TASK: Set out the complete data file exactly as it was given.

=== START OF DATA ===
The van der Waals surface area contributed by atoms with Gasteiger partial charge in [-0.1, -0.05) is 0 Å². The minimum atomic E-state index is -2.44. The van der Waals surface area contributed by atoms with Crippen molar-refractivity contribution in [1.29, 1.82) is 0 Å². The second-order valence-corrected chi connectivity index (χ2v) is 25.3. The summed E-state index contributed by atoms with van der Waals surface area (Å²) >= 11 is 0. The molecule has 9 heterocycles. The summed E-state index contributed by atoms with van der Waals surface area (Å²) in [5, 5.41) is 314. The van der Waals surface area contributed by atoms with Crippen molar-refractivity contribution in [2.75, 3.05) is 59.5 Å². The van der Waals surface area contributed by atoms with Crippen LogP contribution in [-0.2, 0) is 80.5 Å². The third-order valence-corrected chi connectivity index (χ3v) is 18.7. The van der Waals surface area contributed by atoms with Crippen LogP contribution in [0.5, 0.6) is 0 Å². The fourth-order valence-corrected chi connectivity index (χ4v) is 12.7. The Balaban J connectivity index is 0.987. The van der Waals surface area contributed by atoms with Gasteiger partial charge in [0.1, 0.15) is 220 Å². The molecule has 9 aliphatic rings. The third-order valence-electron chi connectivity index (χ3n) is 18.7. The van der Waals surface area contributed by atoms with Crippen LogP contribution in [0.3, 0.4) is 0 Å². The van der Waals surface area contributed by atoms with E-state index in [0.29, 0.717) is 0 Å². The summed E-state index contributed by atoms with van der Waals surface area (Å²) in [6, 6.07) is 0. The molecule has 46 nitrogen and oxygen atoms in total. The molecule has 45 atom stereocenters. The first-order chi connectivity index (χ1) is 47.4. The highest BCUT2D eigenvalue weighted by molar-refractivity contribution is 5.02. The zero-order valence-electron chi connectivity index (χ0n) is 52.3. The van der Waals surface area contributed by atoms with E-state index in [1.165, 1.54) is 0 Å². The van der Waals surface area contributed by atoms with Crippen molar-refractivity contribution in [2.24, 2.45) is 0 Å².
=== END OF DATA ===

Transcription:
The van der Waals surface area contributed by atoms with Gasteiger partial charge in [-0.1, -0.05) is 0 Å². The minimum atomic E-state index is -2.44. The van der Waals surface area contributed by atoms with Crippen molar-refractivity contribution in [1.29, 1.82) is 0 Å². The second-order valence-corrected chi connectivity index (χ2v) is 25.3. The summed E-state index contributed by atoms with van der Waals surface area (Å²) >= 11 is 0. The molecule has 9 heterocycles. The summed E-state index contributed by atoms with van der Waals surface area (Å²) in [5, 5.41) is 314. The van der Waals surface area contributed by atoms with Crippen molar-refractivity contribution in [2.75, 3.05) is 59.5 Å². The van der Waals surface area contributed by atoms with Crippen LogP contribution in [-0.2, 0) is 80.5 Å². The third-order valence-corrected chi connectivity index (χ3v) is 18.7. The van der Waals surface area contributed by atoms with Crippen LogP contribution in [0.5, 0.6) is 0 Å². The fourth-order valence-corrected chi connectivity index (χ4v) is 12.7. The Balaban J connectivity index is 0.987. The van der Waals surface area contributed by atoms with Gasteiger partial charge in [0.1, 0.15) is 220 Å². The molecule has 9 aliphatic rings. The third-order valence-electron chi connectivity index (χ3n) is 18.7. The van der Waals surface area contributed by atoms with Crippen LogP contribution in [0.3, 0.4) is 0 Å². The van der Waals surface area contributed by atoms with E-state index in [0.29, 0.717) is 0 Å². The summed E-state index contributed by atoms with van der Waals surface area (Å²) in [6, 6.07) is 0. The molecule has 46 nitrogen and oxygen atoms in total. The molecule has 45 atom stereocenters. The first-order chi connectivity index (χ1) is 47.4. The highest BCUT2D eigenvalue weighted by molar-refractivity contribution is 5.02. The zero-order valence-electron chi connectivity index (χ0n) is 52.3. The van der Waals surface area contributed by atoms with E-state index in [1.165, 1.54) is 0 Å². The van der Waals surface area contributed by atoms with Crippen molar-refractivity contribution in [2.24, 2.45) is 0 Å².